The landscape surrounding Dalyan is breathtakingly beautiful. At the heart of a wide river delta, this charming little town is encircled by perfect, lush countryside naturally irrigated by a honeycomb of reed-lined water channels. A plethora of cosmopolitan bars and traditional restaurants in the town centre serve delicious fresh fish, plucked straight from the Dalyan channels. In this protected conservation area wildlife is abundant, with rare loggerhead turtles seen nesting each September along the five kilometres of beautiful sands at Iztutu beach, only accessible by taking a boat through the winding river channels from Dalyan.View villas in Dalyan
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The Turkish cuisine offers a great range of vegetarian, fish and meat dishes, with a variety of spices and ingredients that make it very popular and appeals to all tastes. The Turkish kebab is a favourite, simply grilled meat on skewers with a pitta bread as a simple accompaniment, or the Turkish equivalent of the pizza is the “pide”. Like the usual pizza base, you will find not just the predictable tomato and cheese, but also fragrant lamb, spinach, chargrilled courgettes, prawns and walnuts as a range of toppings. Borek are tiny filo pies filled with ham or cheese, all washed with “raki” the traditional firewater, or the fresh Turkish wines.
Dalyan comes to life in the evenings around the waterfront. There are a number of restaurants catering for a range of tastes, including several that offer tasty traditional Turkish dishes. Dalyan is not the place to come for a buzzing nightlife but there are several bars and a few clubs and several establishments have regular Turkish nights offering up a more traditional experience of belly dancing, traditional music and special food.
Saklikent Gorge is approximately 50 minutes’ drive from both Fethiye and Kalkan and is the second longest canyon in Europe. It is 18km long and 300 meters high, with a 20 meter high footbridge, leading you into the canyon, where masses of ice-cold spring water gushes down the rocks forming a raging river which you are able to cross with the help of a rope leading you into the Gorge where you can walk around and explore.
Try a mud bath in Dalyan, located on Dalyans river estuary to refresh your skin with the sulphuric mud baths which is believed that it makes you feel younger and a dip in the sulphur springs to clean yourself of will revive and invigorate you.
Iztuzu Beach & Loggerhead turtle sanctuary - An excellent swimming beach, ?ztuzu (or Turtle) Beach is one of the Mediterranean nesting sites of the loggerhead turtle, pecial rules to protect it are enforced. Although the beach is open to the public during the day, night-time visits – 8pm to 8am – are prohibited from May to September. A line of wooden stakes on the beach indicates the nest sites, and visitors are asked to keep behind them to avoid disturbing the nests. This 4.5km-long strip of sand is 13km south of Dalyan's centre and accessible via road and the Dalyan River.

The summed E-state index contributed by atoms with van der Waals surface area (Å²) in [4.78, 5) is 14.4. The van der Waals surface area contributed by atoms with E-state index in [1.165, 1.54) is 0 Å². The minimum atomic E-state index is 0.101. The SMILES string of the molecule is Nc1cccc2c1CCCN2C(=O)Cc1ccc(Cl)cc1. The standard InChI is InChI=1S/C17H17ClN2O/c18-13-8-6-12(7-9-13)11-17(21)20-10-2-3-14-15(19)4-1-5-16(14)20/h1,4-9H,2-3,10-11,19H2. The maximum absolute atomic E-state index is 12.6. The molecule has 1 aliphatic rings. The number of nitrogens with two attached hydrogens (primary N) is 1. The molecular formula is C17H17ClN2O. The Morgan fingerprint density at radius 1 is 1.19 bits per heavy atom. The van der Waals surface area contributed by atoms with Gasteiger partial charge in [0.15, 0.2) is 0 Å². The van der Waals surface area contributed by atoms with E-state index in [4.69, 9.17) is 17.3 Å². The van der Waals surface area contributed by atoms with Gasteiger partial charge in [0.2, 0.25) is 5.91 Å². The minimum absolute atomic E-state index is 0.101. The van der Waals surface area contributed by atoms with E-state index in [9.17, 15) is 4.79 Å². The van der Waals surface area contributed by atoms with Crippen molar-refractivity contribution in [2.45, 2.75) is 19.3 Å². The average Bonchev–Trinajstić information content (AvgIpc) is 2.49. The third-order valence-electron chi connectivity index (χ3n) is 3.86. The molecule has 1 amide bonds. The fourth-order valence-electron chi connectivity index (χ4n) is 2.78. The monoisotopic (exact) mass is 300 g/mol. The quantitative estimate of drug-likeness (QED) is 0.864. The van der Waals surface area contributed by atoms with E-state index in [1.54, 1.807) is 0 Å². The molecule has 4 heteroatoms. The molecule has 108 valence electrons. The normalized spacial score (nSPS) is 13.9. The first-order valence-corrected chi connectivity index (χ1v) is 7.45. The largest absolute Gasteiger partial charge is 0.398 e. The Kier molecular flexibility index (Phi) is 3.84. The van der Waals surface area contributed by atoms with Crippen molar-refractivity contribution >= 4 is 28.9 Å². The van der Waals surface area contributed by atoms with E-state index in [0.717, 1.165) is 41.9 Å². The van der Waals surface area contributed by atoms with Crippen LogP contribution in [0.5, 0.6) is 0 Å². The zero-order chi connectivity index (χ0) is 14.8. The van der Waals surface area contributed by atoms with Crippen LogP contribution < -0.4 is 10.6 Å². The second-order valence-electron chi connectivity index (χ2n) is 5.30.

One of the exceptional coastal beauties in Turkey is Butterfly Valley, a small valley which opens to the turquoise waters of the Mediterranean sea is a well preserved natural site where there is no land development and construction. The perfect choice for a day visit to enjoy the natural beauty of the valley, the beach and the small waterfall at the depth of the valley. The valley is part of the Faralya coast where steep cliffs touch the amazingly beautiful colours of the sea. Hence watching the Butterfly Valley from above you could experience breathtaking views.
Gemiler Island also known as the Island of St Nicholas is located between Olu Deniz and Fethiye. The Island is only small approximately 1000m long by 400m wide but that small area is littered with the remains of an historic monastic retreat containing among other things the original resting place of St Nicholas. The Island offers the perfect opportunity to take a break from sunbathing and spend an hour exploring the medieval remains, that for centuries attracted pilgrims from all over Christendom. On the island are the remains of four churches, related religious buildings, Byzantine dwellings, harbour, cistern, stone tombs, graveyard and ceremonial passageway. The views from the top of the Island across the Mediterranean and back inland are also quite stunning and well worth the walk.
Located around Fethiye, the ancient city of Xanthos once functioned as a capital of the Lycian League. The city witnessed several wars and was destroyed to be built again eventually. Also the center of episcopacy during Byzantine era, Xanthos is enlisted in the UNESCO World Heritage. An important city of the Lycian, Persian, Roman civilizations and Byzantium, Xanthos strongly bears Hellenistic and Roman influence. Deserted due to the Arab raids, the ancient city today survives among the pine forest, ready to reveal its history to its curious visitors.